Friday, August 22, 2014
Search
  
Submit your own News for
inclusion in our Site.
Click here...
Breaking News
German Regulator Will Pursue Complaint Against Publishers
IBM Tries To Strengthen Its Presence In China With Local Vendor Deal
Demand For iPhone 6 Screens Add Perssure To Supply Chain
Intel Highlights Its Wireless Computing Plans
Ouya Parners With Xiaomi On Games
Sony Offers New Smart Tennis Sensor
Microsoft to Announce Windows 9 on September Event: report
Acer Unveils New Chromebox CXI and Chromebook 11
Active Discussions
help questions structure DVDR
Made video, won't play back easily
Questions durability monitor LCD
Questions fungus CD/DVD Media, Some expert engineer in optical media can help me?
CD, DVD and Blu-ray burning for Android in development
IBM supercharges Power servers with graphics chips
Werner Vogels: four cloud computing trends for 2014
Video editing software.
 Home > News > Optical Storage > Philips...
Last 7 Days News : SU MO TU WE TH FR SA All News

Wednesday, May 19, 2004
Philips says flexible thin TV is not far


Researchers at Philips said they had achieved breakthroughs in display technologies which in a few years time can be used to build much thinner TVs for a fraction of today's cost.

The Dutch electronics company, which also manufactures hospital equipment, chips and shavers, showed journalists this week how it has advanced with efforts to build flat and flexible displays from plastics and other new materials.

The new technologies and production methods are aimed to replace today's cutting edge Liquid Crystal Displays (LCD) and Plasma-based displays which are becoming increasingly popular with consumers as they replace computer monitors and TVs.

Electronics firms are investing billion of dollars in LCD production lines every year to boost capacity -- Philips itself is one of the world's biggest producers together with South Korea's LG Electronics.

The Dutch firm unveiled a 13-inch widescreen display made of PolyLED, which is Philips' own version of Organic Light-Emitting Diodes (OLEDs). Philips hopes PolyLED displays will eventually be easier and cheaper to produce than OLED displays.

Philips said it will show prototypes at the annual SID displays conference in Seattle next week.

At the same show, U.S.-based IBM and Taiwan's display maker Chi Mei Optoelectronics will present a 20-inch OLED display developed by a joint research group, which is considered by industry pundits as another breakthrough at the show.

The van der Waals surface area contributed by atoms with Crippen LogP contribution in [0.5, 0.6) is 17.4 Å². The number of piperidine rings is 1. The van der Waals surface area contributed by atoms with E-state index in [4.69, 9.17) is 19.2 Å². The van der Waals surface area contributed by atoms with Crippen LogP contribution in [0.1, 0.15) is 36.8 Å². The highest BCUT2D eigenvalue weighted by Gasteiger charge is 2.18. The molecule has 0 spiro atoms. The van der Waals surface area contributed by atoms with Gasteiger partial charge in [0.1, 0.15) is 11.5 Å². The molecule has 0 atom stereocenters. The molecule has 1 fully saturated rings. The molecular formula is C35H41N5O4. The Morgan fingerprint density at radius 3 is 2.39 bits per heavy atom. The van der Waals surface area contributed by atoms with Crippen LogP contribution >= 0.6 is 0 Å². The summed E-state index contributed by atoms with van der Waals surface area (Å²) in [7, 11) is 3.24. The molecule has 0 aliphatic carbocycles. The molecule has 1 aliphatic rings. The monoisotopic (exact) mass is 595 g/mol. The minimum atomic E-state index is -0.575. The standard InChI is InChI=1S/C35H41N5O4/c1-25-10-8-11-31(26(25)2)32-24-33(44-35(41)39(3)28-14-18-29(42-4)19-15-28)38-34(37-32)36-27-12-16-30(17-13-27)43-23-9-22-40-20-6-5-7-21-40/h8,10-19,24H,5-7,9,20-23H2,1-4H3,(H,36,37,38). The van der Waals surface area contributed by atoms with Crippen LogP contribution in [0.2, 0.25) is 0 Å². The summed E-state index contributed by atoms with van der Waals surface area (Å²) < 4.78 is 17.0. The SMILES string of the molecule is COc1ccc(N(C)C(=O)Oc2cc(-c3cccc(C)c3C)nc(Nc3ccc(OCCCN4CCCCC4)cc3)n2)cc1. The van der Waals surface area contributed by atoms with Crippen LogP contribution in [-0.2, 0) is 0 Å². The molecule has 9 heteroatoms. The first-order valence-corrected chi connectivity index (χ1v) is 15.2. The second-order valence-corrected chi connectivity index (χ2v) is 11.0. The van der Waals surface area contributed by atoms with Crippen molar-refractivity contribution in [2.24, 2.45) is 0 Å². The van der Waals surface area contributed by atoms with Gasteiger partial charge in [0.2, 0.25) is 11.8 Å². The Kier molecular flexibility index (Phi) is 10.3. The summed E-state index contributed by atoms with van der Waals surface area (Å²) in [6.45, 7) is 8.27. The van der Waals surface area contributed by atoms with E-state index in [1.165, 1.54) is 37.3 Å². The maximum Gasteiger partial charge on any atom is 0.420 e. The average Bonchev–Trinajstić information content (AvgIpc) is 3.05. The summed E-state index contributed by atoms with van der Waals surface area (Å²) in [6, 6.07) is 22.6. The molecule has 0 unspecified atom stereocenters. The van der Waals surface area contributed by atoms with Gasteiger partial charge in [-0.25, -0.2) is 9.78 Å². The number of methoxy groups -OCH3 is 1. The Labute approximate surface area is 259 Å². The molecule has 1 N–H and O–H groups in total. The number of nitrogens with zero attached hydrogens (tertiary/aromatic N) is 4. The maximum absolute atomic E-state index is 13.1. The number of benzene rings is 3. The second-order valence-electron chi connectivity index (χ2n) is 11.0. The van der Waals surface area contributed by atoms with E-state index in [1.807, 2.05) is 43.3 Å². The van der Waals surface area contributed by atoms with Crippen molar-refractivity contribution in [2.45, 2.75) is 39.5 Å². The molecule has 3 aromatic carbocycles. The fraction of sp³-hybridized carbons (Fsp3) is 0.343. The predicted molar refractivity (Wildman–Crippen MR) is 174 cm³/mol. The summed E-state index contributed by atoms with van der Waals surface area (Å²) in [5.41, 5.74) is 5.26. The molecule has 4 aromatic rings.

Philips reckons the new technology has the potential to be much cheaper than existing flat panels, because the light emitting material, which emits light when turned on with a current, can be printed on a surface much like office printers deposit millions of tiny drops of ink on paper.

The prototype display is printed on glass, in order to keep the material in place, but the company is looking hard to find alternative, flexible materials that will do the same.

The first full color PolyLED displays are "close to the market", while the first would be used as external displays on fold-away mobile phones. PolyLED screens for the bigger internal displays are on the roadmap for 2005.

Between 2006 and 2008 Philips expects full color PolyLED screens to pop up in portable DVD players and car seats to entertain children. Big screen TVs are expected by 2009.

PolyLed and OLED screens can be much thinner. Unlike an LCD or plasma screen, which are based on color filtering, they do not require a backlight. Instead the red, green and yellow materials themselves emit light.

PolyLED and OLED displays are more energy-efficient than LCDs, because they only emit light when needed, as opposed to the backlight of an LCD display which is always on.

Additional benefits are much higher contrast and OLED screens have a much wider viewing angle compared with LCD.

One remaining hurdle is the lifespan of the blue color polymer Olds. It is not yet long enough to build TVs that will have to function for many thousands of hours, although the lifespan has already been trebled in just the last six months.

The prototype PolyLED display will last only 1,000 hours.

Philips will also show a new LCD manufacturing technology, which allows printing on flexible surfaces like plastic, after having improved a technology that was announced two years ago. It will initially be used to show simple, static pictures.


Previous
Next
Plasmon partners with Pegasus to demonstrate Veritas DLM solution        All News        Samsung says PC memory shortage to continue
Plasmon partners with Pegasus to demonstrate Veritas DLM solution     Optical Storage News      Samsung says PC memory shortage to continue

Source Link Get RSS feed Easy Print E-Mail this Message

Related News
Philips to Create New Lumileds and Automotive Lighting Businesses Company
Philips and Salesforce.com To Deliver Cloud-based Healthcare Information Technology
EU To Fine Philips, Infineon And Samsung
Philips to Sell WOOX Innovations to Gibson
Philips Announces Its 2014 TV Lineup
MWC: Philips and Ericsson Unite On Smart Street Lighting
Philips Lighting System Guides You Through The Supermarket
Philips to transfer Remaining Stake in TV Joint Venture to TPV
Philips At CES 2014
Philips Celebrates 100 Years of Research
EU Raids Samung, Philips In Antitrust Probe
Funai Sues Philips For Breach of Contract

Most Popular News
 
Home | News | All News | Reviews | Articles | Guides | Download | Expert Area | Forum | Site Info
Site best viewed at 1024x768+ - CDRINFO.COM 1998-2014 - All rights reserved -
Privacy policy - Contact Us .